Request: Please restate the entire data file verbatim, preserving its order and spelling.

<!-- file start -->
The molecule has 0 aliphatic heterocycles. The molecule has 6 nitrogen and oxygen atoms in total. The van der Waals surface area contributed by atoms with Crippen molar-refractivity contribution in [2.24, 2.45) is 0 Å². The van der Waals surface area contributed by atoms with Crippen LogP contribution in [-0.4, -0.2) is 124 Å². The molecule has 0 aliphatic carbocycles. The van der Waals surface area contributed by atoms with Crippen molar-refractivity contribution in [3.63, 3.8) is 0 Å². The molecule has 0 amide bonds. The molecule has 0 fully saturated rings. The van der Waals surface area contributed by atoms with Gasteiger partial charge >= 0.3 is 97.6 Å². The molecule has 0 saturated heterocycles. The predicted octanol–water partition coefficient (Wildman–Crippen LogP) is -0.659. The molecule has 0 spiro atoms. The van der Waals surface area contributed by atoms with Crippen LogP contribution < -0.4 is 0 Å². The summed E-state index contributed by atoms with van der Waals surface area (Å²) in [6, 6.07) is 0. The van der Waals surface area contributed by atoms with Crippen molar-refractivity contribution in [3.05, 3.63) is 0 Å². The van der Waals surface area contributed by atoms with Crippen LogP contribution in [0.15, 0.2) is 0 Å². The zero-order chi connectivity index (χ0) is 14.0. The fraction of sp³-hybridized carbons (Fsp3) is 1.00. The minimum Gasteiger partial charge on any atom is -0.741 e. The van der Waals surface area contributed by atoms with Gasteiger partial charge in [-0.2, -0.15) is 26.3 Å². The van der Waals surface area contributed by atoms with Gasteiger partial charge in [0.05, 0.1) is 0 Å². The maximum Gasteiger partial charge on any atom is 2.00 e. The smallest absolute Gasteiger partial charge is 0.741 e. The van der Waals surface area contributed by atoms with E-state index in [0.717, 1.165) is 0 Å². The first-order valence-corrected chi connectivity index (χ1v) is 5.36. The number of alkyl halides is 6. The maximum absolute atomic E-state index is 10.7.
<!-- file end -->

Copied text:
The molecule has 0 aliphatic heterocycles. The molecule has 6 nitrogen and oxygen atoms in total. The van der Waals surface area contributed by atoms with Crippen molar-refractivity contribution in [2.24, 2.45) is 0 Å². The van der Waals surface area contributed by atoms with Crippen LogP contribution in [-0.4, -0.2) is 124 Å². The molecule has 0 aliphatic carbocycles. The van der Waals surface area contributed by atoms with Crippen molar-refractivity contribution in [3.63, 3.8) is 0 Å². The molecule has 0 amide bonds. The molecule has 0 fully saturated rings. The van der Waals surface area contributed by atoms with Gasteiger partial charge >= 0.3 is 97.6 Å². The molecule has 0 saturated heterocycles. The predicted octanol–water partition coefficient (Wildman–Crippen LogP) is -0.659. The molecule has 0 spiro atoms. The van der Waals surface area contributed by atoms with Crippen LogP contribution < -0.4 is 0 Å². The summed E-state index contributed by atoms with van der Waals surface area (Å²) in [6, 6.07) is 0. The van der Waals surface area contributed by atoms with Crippen molar-refractivity contribution in [3.05, 3.63) is 0 Å². The van der Waals surface area contributed by atoms with Crippen LogP contribution in [0.15, 0.2) is 0 Å². The zero-order chi connectivity index (χ0) is 14.0. The fraction of sp³-hybridized carbons (Fsp3) is 1.00. The minimum Gasteiger partial charge on any atom is -0.741 e. The van der Waals surface area contributed by atoms with Gasteiger partial charge in [-0.2, -0.15) is 26.3 Å². The van der Waals surface area contributed by atoms with Gasteiger partial charge in [0.05, 0.1) is 0 Å². The maximum Gasteiger partial charge on any atom is 2.00 e. The smallest absolute Gasteiger partial charge is 0.741 e. The van der Waals surface area contributed by atoms with E-state index in [0.717, 1.165) is 0 Å². The first-order valence-corrected chi connectivity index (χ1v) is 5.36. The number of alkyl halides is 6. The maximum absolute atomic E-state index is 10.7.